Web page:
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[From the Scene] Bombarded with deliveries, veteran postal worker asks for family time

HANAM, Gyeonggi Province -- Prospects of an all-out strike by mail delivery workers of the state-run Korea Post surprised the country last week.

In a nation heavily reliant on fast-speed delivery services, postal workers’ first-ever strike in the 135 year history of the Korea Post would have brought 245 post offices nationwide to a standstill.

Unlike most strikes here that call for a wage hike or an upgrade in employment status, the Korean Postal Workers’ Union urged for a bigger pool of workers and the adaption of a five-day workweek system.

Postal worker Kim Eun-ok of the Hanam Post Office. Kim Bo-gyung/The Korea Herald
Postal worker Kim Eun-ok of the Hanam Post Office. Kim Bo-gyung/The Korea Herald

Nine mailmen of the Korea Post have lost their lives this year so far largely due to excessive work, according to the union.

It added out of 92 delivery workers who have died in the past five years, 19 are suspected to have succumbed to the work overload.

In a last minute agreement with the government last week, the KPWU dropped its plan for an all-out protest, narrowly avoiding an unprecedented delivery chaos.

But what exactly are the working conditions for some 30,000 postal workers?

“I think I’ll be able to finish deliveries of today’s lot at around 7 p.m. to 8 p.m. … Most of us don’t have time to sit down for lunch, because we have to deliver mail for the area we’re in charge of that day,” postal worker Kim Eun-ok of the Hanam Post Office told The Korea Herald last Friday.

Kim’s day began at 7:30 a.m. sharp at the post office in Deokpung dong, Gyeonggi Province, sorting out mail packages for the region she covers and calling customers to cross-check the time of delivery.

On average she takes off from the post office around 9 a.m. and returns around 6 p.m. But her day does not end for another 1 1/2 hours until she’s done categorizing letters and parcels that could not be handed over to customers.

“The property tax bill came out today, so I have to deliver them in-person and receive customers’ signatures. I’m lucky to have about 200 (bills) to deliver, those who mainly cover apartments have about 500 (bills per person) and those in charge of Wirye (new town) have about 600,” Kim said.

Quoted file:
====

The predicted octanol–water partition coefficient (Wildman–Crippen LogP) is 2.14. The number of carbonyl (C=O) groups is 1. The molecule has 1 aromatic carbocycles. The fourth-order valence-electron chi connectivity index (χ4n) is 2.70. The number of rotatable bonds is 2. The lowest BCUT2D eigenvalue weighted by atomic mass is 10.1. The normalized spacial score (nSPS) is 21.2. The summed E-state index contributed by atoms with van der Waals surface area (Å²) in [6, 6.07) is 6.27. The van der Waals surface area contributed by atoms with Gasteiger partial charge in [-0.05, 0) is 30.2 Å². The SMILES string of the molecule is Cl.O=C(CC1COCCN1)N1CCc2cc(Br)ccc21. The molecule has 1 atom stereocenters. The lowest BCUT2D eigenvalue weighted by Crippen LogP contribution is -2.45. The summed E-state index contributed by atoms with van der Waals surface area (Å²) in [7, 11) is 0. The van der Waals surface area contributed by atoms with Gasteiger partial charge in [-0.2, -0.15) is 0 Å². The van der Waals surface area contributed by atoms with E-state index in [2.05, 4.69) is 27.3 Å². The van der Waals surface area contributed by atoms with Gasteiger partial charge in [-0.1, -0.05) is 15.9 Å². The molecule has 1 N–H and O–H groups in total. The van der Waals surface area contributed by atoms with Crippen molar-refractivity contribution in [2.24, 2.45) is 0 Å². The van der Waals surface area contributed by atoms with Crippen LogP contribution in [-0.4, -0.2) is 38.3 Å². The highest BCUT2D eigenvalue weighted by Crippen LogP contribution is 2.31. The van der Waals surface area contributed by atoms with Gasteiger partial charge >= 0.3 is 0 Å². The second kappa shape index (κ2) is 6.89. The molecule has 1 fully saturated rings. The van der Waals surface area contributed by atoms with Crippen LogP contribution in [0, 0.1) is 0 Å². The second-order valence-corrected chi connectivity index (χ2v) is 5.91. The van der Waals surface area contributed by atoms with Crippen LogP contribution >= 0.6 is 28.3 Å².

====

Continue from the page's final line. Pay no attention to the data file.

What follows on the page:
Kim and her team of 13 people have split three areas that should have been allocated to three workers due to the sharp demand hike in postal service in the region with a growing number of new apartments.

The combined number of letters and packages Kim delivers averages some 1,700 per day. With the additional areas her team has to cover, the number of households and offices Kim covers recently rose to about 3,000 units from the initial 2,400.

Swiftly roaming through cluttered streets and uphill roads on her motorcycle, the area Kim is responsible for consists of villas, multiple-family dwellings and low-rise commercial buildings.

“I’ve been working for 15 years and I’ve been on vacation twice. If I’m not here my teammates have to cover my area. ... I’ve never been to one of my children’s graduation ceremonies,” Kim said.

“We are in dire need to more workers,” she added.

Postal workers for the Korea Post, run by the Ministry of Science and ICT, are classified as government workers and should be covered by the 52-hour workweek policy.

In reality, they are obligated to work on Saturdays every other week and the time they spend sorting out mail packages before and after deliveries are not counted as part of their work hours.

Postal workers here work on average of 2,745 hours per year, 982 hours longer than the OECD average of 1,763 hours, industry figures showed.

The numbers were released by a committee consisted of the KPWU, the Korea Post and experts to improve working conditions of postal workers.

The 43-year-old veteran postal worker received shoulder surgery three years ago due to a rotator cuff injury, which is a tear in the muscle that helps raise the arm.

“I came back to work in about a 1 1/2 months before I could heal from the surgery. Someone else on my team also had to go on a sick leave,” Kim said.

As Kim walked up and down the stairs of elevator-less low-rise buildings, in one hand she carried a bundle of packages and bills while calling up customers.

Asked if she has time to use the wash room Kim said “I usually don’t need to go to the washroom in the summer because I sweat (so much).”

The chronic problem of a shortage of postal workers has reached a boiling point with the rapid surge in online shopping here.

South Korea logged its highest-ever online shopping transactions of 11.3 trillion won ($95.8 billion) in late May, according to Statistics Korea.

“In the past the majority of the deliveries were post cards. But now it’s mostly parcels of all sizes that have to be delivered at the doorstep. Recently there has also been a jump in the number of registered mail, which must be transferred in-person. The overall intensity of our work has hugely increased, requiring more energy and time,” Kim said.

The Korea Post’s guidelines for delivery puts the recommended delivery time per letter or postcard at two seconds, registered mail at 28 seconds, and 30 seconds per parcel regardless of the size.

“I started this job as a part-time worker because it gave me a sense of fulfillment. The workload has drastically increased but adjustments in line with the change have not been made,” Kim said.

“I feel despondent. I missed out on my children’s graduation ceremony and I rarely get to take care of the family.” 

By Kim Bo-gyung (